Thursday, June 25, 2009
By Rebecca Sloan
YOUNGSTOWN – When the Butler’s 73rd National Midyear show opens Sunday, Valley residents will have the privilege of browsing an impressive variety of art from all across America.
The displayed works run a gamut of styles and include something to please every palate — thoughtful portraits, crisp cityscapes and whimsical abstracts, just to name a few.
One particularly striking and unusual work is “Alliance, ed 2/7,” a series of photographic lenticulars by Margeaux Walter of Brooklyn, N.Y.
The 3-D lenticulars feature a woman who appears stuck inside a box. As browsers examine the work and alter their viewing perspective, the woman appears to move and change positions within her narrow parameters.
“It’s amazing,” Butler Director Lou Zona said of the work. “Unlike anything I’ve ever seen.”
“Alliance, ed 2/7” is one of the Midyear show’s top award winners, snagging a Juror’s Choice prize.
James Pernotto of Youngstown also received a Juror’s Choice award for his acrylic/photo/wood work titled “S.A.L.T.: Germs, Steel,” which depicts a gritty scene from the local steel industry.
Pernotto is just one of several area artists whose works appear in the show.
Others include: John Paul Smolko of Kent; Dennis W. Freet and Leon Snowe of Warren; Clare Murray Adams of Southington; Mark Scheuring of Salem; William Workman of Sharpsville; Sean Butler of Canfield; and William Danielson of Youngstown, who received an honorable mention for his Giclee “Le rue D’italie.”
This year there were 1,000 entries and 70 selected winners in what Zona describes as “one of the oldest and most respected juried art shows in America.”
“In a juried show, an appointed judge evaluates entries and selects a certain number of winners,” Zona explained. “This show has been going on for decades, and we are very proud to have it here.”
This year’s appointed judge was George Adams, an art historian and gallery owner from New York City whose Chelsea gallery has a reputation for representing Realist and Figurative artists as well as artists from the California Bay area.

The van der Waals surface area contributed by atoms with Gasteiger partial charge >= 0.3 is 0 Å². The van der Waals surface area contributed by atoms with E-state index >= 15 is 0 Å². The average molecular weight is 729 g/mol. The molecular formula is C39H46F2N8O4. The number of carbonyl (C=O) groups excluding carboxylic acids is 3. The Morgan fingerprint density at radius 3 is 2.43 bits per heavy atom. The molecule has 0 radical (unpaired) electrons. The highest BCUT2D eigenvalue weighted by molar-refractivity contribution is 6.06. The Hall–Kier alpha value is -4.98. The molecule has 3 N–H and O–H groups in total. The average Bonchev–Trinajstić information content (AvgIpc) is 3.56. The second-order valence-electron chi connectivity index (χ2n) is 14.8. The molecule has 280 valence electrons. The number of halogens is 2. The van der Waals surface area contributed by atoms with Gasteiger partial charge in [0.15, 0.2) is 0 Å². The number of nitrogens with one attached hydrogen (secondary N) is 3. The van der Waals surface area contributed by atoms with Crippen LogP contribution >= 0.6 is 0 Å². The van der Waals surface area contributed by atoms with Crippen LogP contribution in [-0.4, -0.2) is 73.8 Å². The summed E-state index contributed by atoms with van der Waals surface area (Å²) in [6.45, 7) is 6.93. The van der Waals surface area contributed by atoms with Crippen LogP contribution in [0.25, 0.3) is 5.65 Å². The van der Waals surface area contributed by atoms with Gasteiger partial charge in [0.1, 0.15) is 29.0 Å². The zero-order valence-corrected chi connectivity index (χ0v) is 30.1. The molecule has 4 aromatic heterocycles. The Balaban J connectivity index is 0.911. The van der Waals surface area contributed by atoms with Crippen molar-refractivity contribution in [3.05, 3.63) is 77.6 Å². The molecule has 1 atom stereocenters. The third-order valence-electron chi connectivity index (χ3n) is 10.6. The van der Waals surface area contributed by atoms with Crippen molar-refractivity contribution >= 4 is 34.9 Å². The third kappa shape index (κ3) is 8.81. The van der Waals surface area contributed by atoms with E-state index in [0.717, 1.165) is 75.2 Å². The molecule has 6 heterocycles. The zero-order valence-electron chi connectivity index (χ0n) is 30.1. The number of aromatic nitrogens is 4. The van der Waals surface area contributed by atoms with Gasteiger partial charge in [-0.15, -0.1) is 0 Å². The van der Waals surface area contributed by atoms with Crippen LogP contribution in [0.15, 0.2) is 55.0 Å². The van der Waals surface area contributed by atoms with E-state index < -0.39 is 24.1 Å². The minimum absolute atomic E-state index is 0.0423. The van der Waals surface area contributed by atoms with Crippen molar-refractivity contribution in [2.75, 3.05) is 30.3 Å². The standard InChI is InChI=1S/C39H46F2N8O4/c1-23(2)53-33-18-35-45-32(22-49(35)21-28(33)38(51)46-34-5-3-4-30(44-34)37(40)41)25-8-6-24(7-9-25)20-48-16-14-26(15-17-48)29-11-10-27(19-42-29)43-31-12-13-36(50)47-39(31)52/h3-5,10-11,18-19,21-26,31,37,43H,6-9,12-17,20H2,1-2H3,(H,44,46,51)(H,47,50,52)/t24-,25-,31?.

Last year’s judge was renowned New York City painter Don Eddy.
Artists who wish to vie for a spot in the Butler’s Midyear exhibition can enter work in any medium, but the work must be flat — no sculptures allowed.
The competition is open to anyone in the United States 18 years or older, and in addition to numerous local artists, this year’s show boasts winners from as far away as Texas and New Mexico.
“It’s a great opportunity for unknown artists from all across America to get recognized,” Zona said. “Many of the artists who are chosen for this show are not well-known. This gives them the opportunity to include a prestigious show on their professional record.”
Additional 2009 Midyear award winners include: Carl Samson of Cincinnati, who received the Phil Desind Award for realism for an oil/linen nude titled “Triumph of Truth”; Diane Belfiglio of North Canton, who won the Dianne Bernhard Award for her oil/pastel titled “Potomac Patterns II”; and Harold D. Zabady of Camp Hill, Pa., who won the Allied Artists Award for the oil “American Classic.”
There also were three other honorable-mention winners: Daniel Burke of Erie for his mixed medium “Kitchen Mice”; Karen Kaapcke of New York City for the oil “Self Portrait with Ear Buds”; Lorraine Sack of Indianapolis for the oil/linen “Listening for Clues”; and Wayne Durrill of Cincinnati for the digital photo “Riparian Composition 7520.”
Zona said 2008 was the first year photographs were permitted in the Midyear show.
“I was very pleased when photos were included because it is an indication of how technology is shaping creativity,” Zona said. “However, we have fewer photos in this year’s show than we did last year.”
With 100 entries, the 2008 show was larger than the 2009 show.
“We typically have about 1,000 entries and 100 winners, so this year’s show is a little smaller than usual,” Zona said.
Many of the works included in this year’s show are for sale, and Kathy Earnhart, director of public relations at the Butler, said a price list will be available.
Earnheart also invited the public to attend a reception from 1 to 3 p.m. Sunday at the Butler. The reception is free and provides the public a chance to meet the artists and enjoy light refreshments.
Call (330) 743-1107, ext. 210, to make reservations.
The Midyear show runs through Aug. 23.
if you go
What: Butler Institute of American Art’s annual National Midyear Exhibition
When: Sunday through Aug. 23
Where: The Butler, 524 Wick Ave., Youngstown
Reception: A free public artist's reception will begin at 1 p.m. Sunday. Call (330) 743-1107 ext. 210 to make reservations.